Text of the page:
You might remember this summer we reported on an art project called “This Machine Has a Soul” that “civic health club” Warm Cookies of the Revolution put on in Elyria Swansea. It involved a litany of Hot Wheels cars and a painted garage that felt kind of like a Meow Wolf exhibit.
As an exploration of “participatory budgeting,” a process that allows communities to spend money exactly how they want, that project was a little abstract. But, this week, part of their grant funding was committed to use in a very real way. On Saturday, Cole neighborhood residents wrapped up voting and selected three projects, proposed by neighbors, that would split $30,000.
“Cole Has a Soul” is one of two citizen groups that emerged from Warm Cookies’ project to try participatory budgeting in earnest. The other is also receiving $30,000 for a yet-determined project on the Auraria campus.
Cher Chrichlow, a member of Cole group’s steering committee, said more than 200 people submitted ideas as to how their funds would be spent. The committee then narrowed these ideas down into categories and then into 8 choices that were brought before residents to weigh in on. The options, which went out for a vote before Thanksgiving, ranged from micro-grants for entrepreneurs to an electronic billboard to a “restorative gentrification listening project.”
In the end, three projects were selected to receive $10,000 each: one would bring a regular farmer’s market to the neighborhood, one would fund programs to enrich local youth and the last would create a regular pop-up outdoor movie night. The money will now go to existing community groups that will be responsible for executing each project.
After weeks of soliciting votes, Chrichlow beamed as she announced the winners to a small group who gathered this weekend at the St. Charles Recreation Center.
It represented a triumph, she said: “They wanted things for the community,” and now those things will become a reality.
She told Denverite that, in a neighborhood struggling with growth and gentrification, “participatory budgeting restores a little bit of power back to the people. That’s really important.”
Sitting in on the meeting was Vincent Russell, a graduate student at CU Boulder who has worked on participatory budgeting – which he calls “PB” – in other states. He’s studying PB on an academic level, and has been present to evaluate Warm Cookies’ crack at it.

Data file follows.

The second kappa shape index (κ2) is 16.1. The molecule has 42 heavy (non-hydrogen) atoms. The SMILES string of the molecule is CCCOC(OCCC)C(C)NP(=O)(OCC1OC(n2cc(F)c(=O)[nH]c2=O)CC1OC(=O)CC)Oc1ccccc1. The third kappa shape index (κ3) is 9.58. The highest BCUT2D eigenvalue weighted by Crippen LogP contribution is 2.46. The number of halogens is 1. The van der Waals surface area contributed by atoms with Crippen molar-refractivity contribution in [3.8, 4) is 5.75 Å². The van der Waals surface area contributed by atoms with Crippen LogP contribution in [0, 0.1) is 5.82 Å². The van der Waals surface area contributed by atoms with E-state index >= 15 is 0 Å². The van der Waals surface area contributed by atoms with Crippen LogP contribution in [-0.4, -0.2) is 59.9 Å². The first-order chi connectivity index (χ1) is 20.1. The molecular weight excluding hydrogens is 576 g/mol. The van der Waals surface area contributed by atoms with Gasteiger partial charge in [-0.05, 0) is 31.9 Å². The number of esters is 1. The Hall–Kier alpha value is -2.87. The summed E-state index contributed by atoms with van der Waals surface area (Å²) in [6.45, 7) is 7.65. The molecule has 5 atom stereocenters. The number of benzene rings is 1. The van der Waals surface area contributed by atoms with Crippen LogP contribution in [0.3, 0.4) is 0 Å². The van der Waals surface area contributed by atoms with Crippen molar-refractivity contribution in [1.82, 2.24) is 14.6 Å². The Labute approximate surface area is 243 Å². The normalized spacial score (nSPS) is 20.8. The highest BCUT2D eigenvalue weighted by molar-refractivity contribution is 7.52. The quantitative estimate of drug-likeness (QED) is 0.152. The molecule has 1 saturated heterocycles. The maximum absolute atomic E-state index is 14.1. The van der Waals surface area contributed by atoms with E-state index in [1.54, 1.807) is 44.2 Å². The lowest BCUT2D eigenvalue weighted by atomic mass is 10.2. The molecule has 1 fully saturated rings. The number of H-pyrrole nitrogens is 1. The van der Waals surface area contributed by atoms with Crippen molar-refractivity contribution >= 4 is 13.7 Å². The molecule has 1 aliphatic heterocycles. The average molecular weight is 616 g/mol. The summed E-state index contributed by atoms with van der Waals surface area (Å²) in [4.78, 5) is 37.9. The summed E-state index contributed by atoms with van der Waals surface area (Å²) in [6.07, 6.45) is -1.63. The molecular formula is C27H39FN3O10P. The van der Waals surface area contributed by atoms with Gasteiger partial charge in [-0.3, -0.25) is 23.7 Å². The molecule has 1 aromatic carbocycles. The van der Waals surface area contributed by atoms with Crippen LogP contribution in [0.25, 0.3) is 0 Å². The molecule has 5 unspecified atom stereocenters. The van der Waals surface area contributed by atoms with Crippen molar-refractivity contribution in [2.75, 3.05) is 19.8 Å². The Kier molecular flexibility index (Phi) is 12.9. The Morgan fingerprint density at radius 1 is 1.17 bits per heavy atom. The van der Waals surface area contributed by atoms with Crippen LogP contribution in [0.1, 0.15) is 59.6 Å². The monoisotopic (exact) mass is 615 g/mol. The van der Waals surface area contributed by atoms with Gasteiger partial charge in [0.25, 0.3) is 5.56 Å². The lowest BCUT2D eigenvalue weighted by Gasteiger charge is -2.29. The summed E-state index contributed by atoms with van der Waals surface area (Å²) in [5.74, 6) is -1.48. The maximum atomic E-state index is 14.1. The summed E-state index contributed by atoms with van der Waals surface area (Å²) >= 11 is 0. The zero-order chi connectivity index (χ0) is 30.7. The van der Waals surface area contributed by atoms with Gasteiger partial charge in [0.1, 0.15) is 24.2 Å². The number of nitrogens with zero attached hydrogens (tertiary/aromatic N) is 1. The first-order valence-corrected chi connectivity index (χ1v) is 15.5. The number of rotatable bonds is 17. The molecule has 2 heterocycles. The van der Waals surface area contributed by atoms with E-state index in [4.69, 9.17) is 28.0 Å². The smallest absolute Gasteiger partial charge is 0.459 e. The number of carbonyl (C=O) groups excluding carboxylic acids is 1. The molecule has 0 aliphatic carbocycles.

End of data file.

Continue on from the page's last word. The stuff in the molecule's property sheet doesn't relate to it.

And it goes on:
“PB, in general, tends to get participation from historically marginalized groups, and I think we’re seeing that in the Cole neighborhood which is, as folks know, a neighborhood that’s experienced certain systemic issues,” he said. “The fact that residents are coming together and deciding what they want to do with money to benefit their community says a lot about the power of PB.”
For a process that had no government backing, he continued, 200 participants is “pretty solid.” He hopes Cole could be a model that the city can use to more formally use PB in the future.
In 2017, City Councilwoman Robin Kniech proposed a participatory budgeting pilot for the city, but Denver has yet to really use a process like that.
Russell said it takes a lot of advocacy to get a government to embrace the process, mainly because it’s not easy to engage residents that way.
“On the front end, when you’re just looking at it, it looks like a lot of work. And to be fair, it is. But I think that the benefits for people end up outweighing the costs,” he said. “To be fair to Denver: they actually have some pretty good practices in place around getting resident input. What sometimes holds people up is actually directly empowering residents to decide where the money goes in the end.”
Tash Mitchell, an organizer who grew up nearby when the surrounding neighborhoods were known simply as the “east side,” said she felt that struggle when only a few people showed up at the gym on Saturday. She was a little disappointed that turnout was sparse, but training residents to participate is part of the process, just as they need to train city leaders to embrace it.
“It takes work. We’re trying to build a culture of collective power,” she said. “I wish this for the east side. But one neighborhood at a time. Or one block, however we gotta approach it.”